import org.apache.spark.mllib.evaluation.BinaryClassificationMetrics
import org.apache.spark.mllib.linalg.Vectors
import org.apache.spark.mllib.optimization.{LBFGS, LogisticGradient, SquaredL2Updater}
import org.apache.spark.mllib.util.MLUtils
val data = MLUtils.loadLibSVMFile(sc, "data/mllib/sample_libsvm_data.txt")
val numFeatures = data.take(1)(0).features.size
// Split data into training (60%) and test (40%).
val splits = data.randomSplit(Array(0.6, 0.4), seed = 11L)
// Append 1 into the training data as intercept.
val training = splits(0).map(x => (x.label, MLUtils.appendBias(x.features))).cache()
val test = splits(1)
// Run training algorithm to build the model
val numCorrections = 10
val convergenceTol = 1e-4
val maxNumIterations = 20
val regParam = 0.1
val initialWeightsWithIntercept = Vectors.dense(new Array[Double](numFeatures + 1))
val (weightsWithIntercept, loss) = LBFGS.runLBFGS(
training,
new LogisticGradient(),
new SquaredL2Updater(),
numCorrections,
convergenceTol,
maxNumIterations,
regParam,
initialWeightsWithIntercept)
val model = new LogisticRegressionModel(
Vectors.dense(weightsWithIntercept.toArray.slice(0, weightsWithIntercept.size - 1)),
weightsWithIntercept(weightsWithIntercept.size - 1))
// Clear the default threshold.
model.clearThreshold()
// Compute raw scores on the test set.
val scoreAndLabels = test.map { point =>
val score = model.predict(point.features)
(score, point.label)
}
// Get evaluation metrics.
val metrics = new BinaryClassificationMetrics(scoreAndLabels)
val auROC = metrics.areaUnderROC()
println("Loss of each step in training process")
loss.foreach(println)
println("Area under ROC = " + auROC)
```

Refer to the `LBFGS`

Java docs and `SquaredL2Updater`

Java docs for details on the API.

```
import java.util.Arrays;
import scala.Tuple2;
import org.apache.spark.api.java.*;
import org.apache.spark.api.java.function.Function;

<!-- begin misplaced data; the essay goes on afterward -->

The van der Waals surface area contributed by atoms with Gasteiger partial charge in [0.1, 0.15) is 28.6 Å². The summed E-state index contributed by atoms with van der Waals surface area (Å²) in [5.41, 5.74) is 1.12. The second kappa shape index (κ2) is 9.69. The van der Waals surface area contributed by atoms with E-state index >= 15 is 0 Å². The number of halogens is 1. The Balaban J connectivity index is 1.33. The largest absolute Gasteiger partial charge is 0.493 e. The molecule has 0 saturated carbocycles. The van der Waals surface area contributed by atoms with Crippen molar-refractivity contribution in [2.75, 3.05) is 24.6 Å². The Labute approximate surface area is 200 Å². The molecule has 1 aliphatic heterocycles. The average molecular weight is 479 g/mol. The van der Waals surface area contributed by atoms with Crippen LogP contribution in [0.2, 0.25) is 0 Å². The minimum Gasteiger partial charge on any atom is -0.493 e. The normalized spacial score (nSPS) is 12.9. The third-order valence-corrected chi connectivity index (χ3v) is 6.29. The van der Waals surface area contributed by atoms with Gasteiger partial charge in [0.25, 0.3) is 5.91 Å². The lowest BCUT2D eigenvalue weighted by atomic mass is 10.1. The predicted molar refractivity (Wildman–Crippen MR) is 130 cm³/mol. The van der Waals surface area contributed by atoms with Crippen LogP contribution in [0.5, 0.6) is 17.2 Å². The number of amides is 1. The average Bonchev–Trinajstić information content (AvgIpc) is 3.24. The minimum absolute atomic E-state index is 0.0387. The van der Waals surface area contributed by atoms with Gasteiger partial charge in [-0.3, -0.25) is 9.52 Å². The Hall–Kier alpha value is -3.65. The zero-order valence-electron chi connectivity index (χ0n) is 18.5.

import org.apache.spark.mllib.classification.LogisticRegressionModel;
import org.apache.spark.mllib.evaluation.BinaryClassificationMetrics;
import org.apache.spark.mllib.linalg.Vector;
import org.apache.spark.mllib.linalg.Vectors;
import org.apache.spark.mllib.optimization.*;
import org.apache.spark.mllib.regression.LabeledPoint;
import org.apache.spark.mllib.util.MLUtils;
import org.apache.spark.SparkConf;
import org.apache.spark.SparkContext;
String path = "data/mllib/sample_libsvm_data.txt";
JavaRDD<LabeledPoint> data = MLUtils.loadLibSVMFile(sc, path).toJavaRDD();
int numFeatures = data.take(1).get(0).features().size();
// Split initial RDD into two... [60% training data, 40% testing data].
JavaRDD<LabeledPoint> trainingInit = data.sample(false, 0.6, 11L);
JavaRDD<LabeledPoint> test = data.subtract(trainingInit);
// Append 1 into the training data as intercept.
JavaRDD<Tuple2<Object, Vector>> training = data.map(
new Function<LabeledPoint, Tuple2<Object, Vector>>() {
public Tuple2<Object, Vector> call(LabeledPoint p) {
return new Tuple2<Object, Vector>(p.label(), MLUtils.appendBias(p.features()));
}
});
training.cache();
// Run training algorithm to build the model.
int numCorrections = 10;
double convergenceTol = 1e-4;
int maxNumIterations = 20;
double regParam = 0.1;
Vector initialWeightsWithIntercept = Vectors.dense(new double[numFeatures + 1]);
Tuple2<Vector, double[]> result = LBFGS.runLBFGS(
training.rdd(),
new LogisticGradient(),
new SquaredL2Updater(),
numCorrections,
convergenceTol,
maxNumIterations,
regParam,
initialWeightsWithIntercept);
Vector weightsWithIntercept = result._1();
double[] loss = result._2();
final LogisticRegressionModel model = new LogisticRegressionModel(
Vectors.dense(Arrays.copyOf(weightsWithIntercept.toArray(), weightsWithIntercept.size() - 1)),
(weightsWithIntercept.toArray())[weightsWithIntercept.size() - 1]);
// Clear the default threshold.
model.clearThreshold();
// Compute raw scores on the test set.
JavaRDD<Tuple2<Object, Object>> scoreAndLabels = test.map(
new Function<LabeledPoint, Tuple2<Object, Object>>() {
public Tuple2<Object, Object> call(LabeledPoint p) {
Double score = model.predict(p.features());
return new Tuple2<Object, Object>(score, p.label());
}
});
// Get evaluation metrics.
BinaryClassificationMetrics metrics =
new BinaryClassificationMetrics(scoreAndLabels.rdd());
double auROC = metrics.areaUnderROC();
System.out.println("Loss of each step in training process");
for (double l : loss)
System.out.println(l);
System.out.println("Area under ROC = " + auROC);
```

## Developer’s notes

Since the Hessian is constructed approximately from previous gradient evaluations, the objective function can not be changed during the optimization process. As a result, Stochastic L-BFGS will not work naively by just using miniBatch; therefore, we don’t provide this until we have better understanding.

`Updater`

is a class originally designed for gradient decent which computes
the actual gradient descent step. However, we’re able to take the gradient and
loss of objective function of regularization for L-BFGS by ignoring the part of logic
only for gradient decent such as adaptive step size stuff. We will refactorize
this into regularizer to replace updater to separate the logic between
regularization and step update later.